The water under question was found in super-small six-sided channels in the mineral beryl, which forms the basis for the gems aquamarine and emerald. The channels measure only about five atoms across and function basically as cages that can each trap one water molecule. What the researchers found was that in this incredibly tight space, the water molecule exhibited a characteristic usually only seen at the much smaller quantum level, called tunneling.

Basically, quantum tunneling means that a particle, or in this case a molecule, can overcome a barrier and be on both sides of it at once – or anywhere between. Think of rolling a ball down one side of a hill and up another. The second hill is the barrier and the ball would only have enough energy to climb it to the height from which it was originally dropped. If the second hill was taller, the ball wouldn’t be able to roll over it. That’s classical physics. Quantum physics and the concept of tunneling means the ball could jump to the other side of the hill with ease or even be found inside the hill – or on both sides of the hill at once.

“In classical physics the atom cannot jump over a barrier if it does not have enough energy for this,” ORNL instrument scientist Alexander Kolesnikov tells Gizmag – Kolesnikov is lead author on a paper detailing the discovery published in the April 22 issue of the journal Physical Review Letters. But in the case of the beryl-trapped water his team studied, the water molecules acted according to quantum – not classical – laws of physics.

“This means that the oxygen and hydrogen atoms of the water molecule are ‘delocalized’ and therefore simultaneously present in all six symmetrically equivalent positions in the channel at the same time,” says Kolesnikov. “It’s one of those phenomena that only occur in quantum mechanics and has no parallel in our everyday experience.”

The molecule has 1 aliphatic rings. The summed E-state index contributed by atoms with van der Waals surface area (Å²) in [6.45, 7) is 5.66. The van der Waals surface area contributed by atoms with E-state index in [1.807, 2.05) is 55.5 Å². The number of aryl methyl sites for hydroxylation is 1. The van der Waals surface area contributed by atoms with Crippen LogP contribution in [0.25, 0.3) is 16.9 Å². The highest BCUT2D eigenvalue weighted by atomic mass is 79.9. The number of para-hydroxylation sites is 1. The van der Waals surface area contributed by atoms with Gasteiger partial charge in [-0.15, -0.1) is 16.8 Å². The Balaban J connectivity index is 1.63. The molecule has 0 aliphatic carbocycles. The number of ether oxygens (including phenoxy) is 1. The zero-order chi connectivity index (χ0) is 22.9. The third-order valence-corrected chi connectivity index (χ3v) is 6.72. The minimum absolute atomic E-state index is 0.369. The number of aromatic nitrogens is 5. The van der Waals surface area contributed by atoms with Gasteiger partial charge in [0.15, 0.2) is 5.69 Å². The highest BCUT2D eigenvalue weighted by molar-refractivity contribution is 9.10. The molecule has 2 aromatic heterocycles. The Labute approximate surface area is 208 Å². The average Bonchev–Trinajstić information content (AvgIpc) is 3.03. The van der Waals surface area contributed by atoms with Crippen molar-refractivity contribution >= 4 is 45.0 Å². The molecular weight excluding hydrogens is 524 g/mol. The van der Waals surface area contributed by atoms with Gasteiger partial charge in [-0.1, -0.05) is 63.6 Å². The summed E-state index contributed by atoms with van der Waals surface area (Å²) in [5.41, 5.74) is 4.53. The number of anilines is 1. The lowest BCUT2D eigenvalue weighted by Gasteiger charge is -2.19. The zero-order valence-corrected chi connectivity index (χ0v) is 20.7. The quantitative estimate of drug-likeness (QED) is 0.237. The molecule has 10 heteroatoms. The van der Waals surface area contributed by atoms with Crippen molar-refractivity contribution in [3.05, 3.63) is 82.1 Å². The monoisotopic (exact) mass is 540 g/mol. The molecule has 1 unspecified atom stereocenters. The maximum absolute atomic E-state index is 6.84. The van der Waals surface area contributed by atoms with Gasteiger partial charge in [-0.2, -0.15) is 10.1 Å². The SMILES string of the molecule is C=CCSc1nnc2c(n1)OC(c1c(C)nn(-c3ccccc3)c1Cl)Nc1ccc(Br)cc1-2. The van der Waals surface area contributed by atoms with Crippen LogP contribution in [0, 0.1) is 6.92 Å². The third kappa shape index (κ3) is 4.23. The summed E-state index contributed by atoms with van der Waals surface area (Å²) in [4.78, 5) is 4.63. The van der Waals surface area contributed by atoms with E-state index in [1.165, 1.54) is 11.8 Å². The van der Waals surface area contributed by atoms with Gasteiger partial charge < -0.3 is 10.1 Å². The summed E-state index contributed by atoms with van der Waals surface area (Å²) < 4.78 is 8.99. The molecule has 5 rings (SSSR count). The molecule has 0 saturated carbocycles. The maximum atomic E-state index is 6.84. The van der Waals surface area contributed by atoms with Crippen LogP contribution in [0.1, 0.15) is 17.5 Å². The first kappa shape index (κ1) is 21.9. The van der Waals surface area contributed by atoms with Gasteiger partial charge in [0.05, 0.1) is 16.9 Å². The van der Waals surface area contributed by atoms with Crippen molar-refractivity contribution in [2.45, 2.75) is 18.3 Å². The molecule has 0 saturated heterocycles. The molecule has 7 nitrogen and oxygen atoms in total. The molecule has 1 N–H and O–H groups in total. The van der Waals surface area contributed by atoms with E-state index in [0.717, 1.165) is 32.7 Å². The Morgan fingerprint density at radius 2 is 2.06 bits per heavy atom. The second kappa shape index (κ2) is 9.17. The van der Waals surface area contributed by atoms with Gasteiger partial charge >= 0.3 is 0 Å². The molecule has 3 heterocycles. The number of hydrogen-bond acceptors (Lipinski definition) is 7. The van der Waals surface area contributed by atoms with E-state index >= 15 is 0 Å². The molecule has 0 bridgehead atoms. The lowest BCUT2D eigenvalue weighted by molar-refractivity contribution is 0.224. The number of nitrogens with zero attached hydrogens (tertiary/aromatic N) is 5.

By using neutron-scattering experiments, the researchers were able to see that the water molecules spread themselves into two corrugated rings, one inside the other. At the center of the ring, the hydrogen atom, which is one third of the water molecule, took on six different orientations at one time. “Tunneling among these orientations means the hydrogen atom is not located at one position, but smeared out in a ring shape,” says a report in the online news journal Physics.

“This discovery represents a new fundamental understanding of the behavior of water and the way water utilizes energy,” says ORNL co-author Lawrence Anovitz. “It’s also interesting to think that those water molecules in your aquamarine or emerald ring – blue and green varieties of beryl – are undergoing the same quantum tunneling we’ve seen in our experiments.”

Because the ORNL team discovered this new property of water but not exactly why and how it works, Anovitz also says that the finding is sure to get scientists working to uncover the mechanism that leads to the phenomenon.